Markus Jansons, product manager for weighing at A&D Weighing (San Jose, CA), correctly notes that analytical balances are a mature product category and that “everybody has one.” The task for balance manufacturers, therefore, is to “democratize” these instruments—to make them both physically and operationally accessible. One obvious strategy is to improve the user experience through simplicity, data features (e.g., calculation), rapid method development and validation, and computer connectivity. Anyone who has logged several dozen six-digit weights recognizes the value of automated data logging.
The second is to make them small enough for deployment wherever they are needed. A&D has recently introduced two upgrades to their Galaxy line, the HR-A and HR-AZ. Their size sets them apart, Jansons says. “With a footprint of eight by 12 inches, they take up about the same benchtop space as a toploading balance.” Both instruments comply with Good Laboratory Practices, Good Clinical Practices, and ISO; both perform standard calculations and connect to LIMSs. The AZ model also features onetouch automated calibration.
Sartorius (Bohemia, NY) has taken a similar tack with its Secura® line of analytical and top-loading balances, which each have an identical (small) footprint. Secura’s Advanced Pharma Compliance feature simplifies documentation and monitoring under GLP and includes LevelControl, a visual display for guidance to level the balance.
The LIMS challenge
The value of dedicated control, data handling, and report-writing software can easily be lost on casual analytical balance users, particularly those who already have a laboratory information management system (LIMS) in place.
When implementing a LIMS with several weighing stations, one Mettler Toledo (Columbus, OH) customer was challenged with connecting balances to the information system: There is no “one size fits all” LIMS configuration. “Customers frequently document weight data manually, then re-enter it into a LIMS,” comments Ian Ciesniewski, technical director at Mettler Toledo. “Plus, LIMSs capture only a fraction of a balance’s output, greatly reducing their functionality.” LIMSs also typically require workflow initiation from an adjacent PC instead of the instrument itself, which complicates workflows.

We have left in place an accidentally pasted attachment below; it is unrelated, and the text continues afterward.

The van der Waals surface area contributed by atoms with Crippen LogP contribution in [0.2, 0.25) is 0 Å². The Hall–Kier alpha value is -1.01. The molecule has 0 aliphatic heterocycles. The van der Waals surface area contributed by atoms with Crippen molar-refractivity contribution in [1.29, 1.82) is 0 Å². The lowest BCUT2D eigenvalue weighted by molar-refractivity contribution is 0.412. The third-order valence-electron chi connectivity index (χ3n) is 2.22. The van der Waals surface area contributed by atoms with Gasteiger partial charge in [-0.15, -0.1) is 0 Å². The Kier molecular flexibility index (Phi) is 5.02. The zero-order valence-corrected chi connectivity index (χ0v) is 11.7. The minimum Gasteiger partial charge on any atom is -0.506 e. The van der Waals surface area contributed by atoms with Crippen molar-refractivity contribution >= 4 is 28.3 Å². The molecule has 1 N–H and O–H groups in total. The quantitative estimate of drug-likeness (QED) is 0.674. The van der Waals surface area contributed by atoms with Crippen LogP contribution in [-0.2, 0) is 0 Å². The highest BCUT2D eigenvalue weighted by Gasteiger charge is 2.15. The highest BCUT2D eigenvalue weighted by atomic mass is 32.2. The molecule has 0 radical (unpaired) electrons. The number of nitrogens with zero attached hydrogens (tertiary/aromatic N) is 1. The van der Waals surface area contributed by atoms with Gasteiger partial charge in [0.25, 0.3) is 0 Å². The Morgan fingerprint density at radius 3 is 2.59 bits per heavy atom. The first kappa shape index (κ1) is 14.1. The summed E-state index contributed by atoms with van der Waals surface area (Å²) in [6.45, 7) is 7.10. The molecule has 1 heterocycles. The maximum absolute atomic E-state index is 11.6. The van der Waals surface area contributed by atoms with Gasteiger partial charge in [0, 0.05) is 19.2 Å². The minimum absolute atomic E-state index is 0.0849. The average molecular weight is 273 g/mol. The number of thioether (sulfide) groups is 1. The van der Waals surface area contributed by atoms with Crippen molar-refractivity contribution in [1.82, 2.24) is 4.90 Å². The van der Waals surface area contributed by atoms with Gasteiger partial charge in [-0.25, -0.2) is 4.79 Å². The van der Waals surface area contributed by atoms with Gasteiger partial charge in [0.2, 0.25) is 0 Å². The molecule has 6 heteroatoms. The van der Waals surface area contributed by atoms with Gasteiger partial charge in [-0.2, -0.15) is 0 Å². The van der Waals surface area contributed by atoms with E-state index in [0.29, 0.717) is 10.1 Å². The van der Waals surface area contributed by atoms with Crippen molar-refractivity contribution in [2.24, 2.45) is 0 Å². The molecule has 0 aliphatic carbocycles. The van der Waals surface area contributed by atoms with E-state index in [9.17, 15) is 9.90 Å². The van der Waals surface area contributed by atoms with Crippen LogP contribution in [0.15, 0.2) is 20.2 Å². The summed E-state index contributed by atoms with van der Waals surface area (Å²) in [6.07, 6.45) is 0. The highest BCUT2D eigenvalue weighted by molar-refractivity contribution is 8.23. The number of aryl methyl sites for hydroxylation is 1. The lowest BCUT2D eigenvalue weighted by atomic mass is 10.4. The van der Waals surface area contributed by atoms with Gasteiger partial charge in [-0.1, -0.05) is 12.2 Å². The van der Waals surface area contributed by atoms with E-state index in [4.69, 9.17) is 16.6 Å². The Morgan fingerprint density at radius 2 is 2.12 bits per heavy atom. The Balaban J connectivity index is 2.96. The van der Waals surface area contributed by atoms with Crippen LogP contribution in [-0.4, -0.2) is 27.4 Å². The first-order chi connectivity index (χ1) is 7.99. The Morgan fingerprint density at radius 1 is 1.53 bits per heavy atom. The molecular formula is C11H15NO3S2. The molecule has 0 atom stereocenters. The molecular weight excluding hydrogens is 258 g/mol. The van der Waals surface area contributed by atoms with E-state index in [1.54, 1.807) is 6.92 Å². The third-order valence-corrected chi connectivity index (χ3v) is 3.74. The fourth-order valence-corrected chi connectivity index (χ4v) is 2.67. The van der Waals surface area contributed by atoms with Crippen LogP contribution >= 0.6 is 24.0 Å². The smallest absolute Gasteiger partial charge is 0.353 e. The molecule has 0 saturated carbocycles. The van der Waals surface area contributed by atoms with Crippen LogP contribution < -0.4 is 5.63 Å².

Mettler Toledo’s LabX software, Ciesniewski says, offers more seamless workflows and SOP control through the balance’s benchtop control. This particular law enforcement customer’s goal was for each balance to act as a stand-alone client without a PC at each balance. Operators enter case and exhibit numbers at the balance display, either manually or via barcode reader. After weighing, the parsed data automatically exports to the LIMS.
With LabX, creating a weighing application involves clicking and dragging functions and checking boxes—no code-writing. The software automatically establishes weight and monitoring measurement uncertainties, minimum weights, and tracking/ alerting for all minimum weight violations. “If a test fails, LabX blocks the balance and provides traceability back to the weight, last calibration, weight certificate number, who checked and when, and all other relevant meta-data,” Ciesniewski says.
This customer also required a flexible reporting function that was comprehensive with respect to report configuration. For example, after confiscation of potential contraband, operators enter case and article numbers at the balance. LabX automatically stores the weight, performs calculations, and generates a report suitable for legal proceedings. “Try doing that with a LIMS,” Ciesniewski says.
Angelo DePalma is a freelance writer living in Newton, NJ. You can reach him at email@example.com.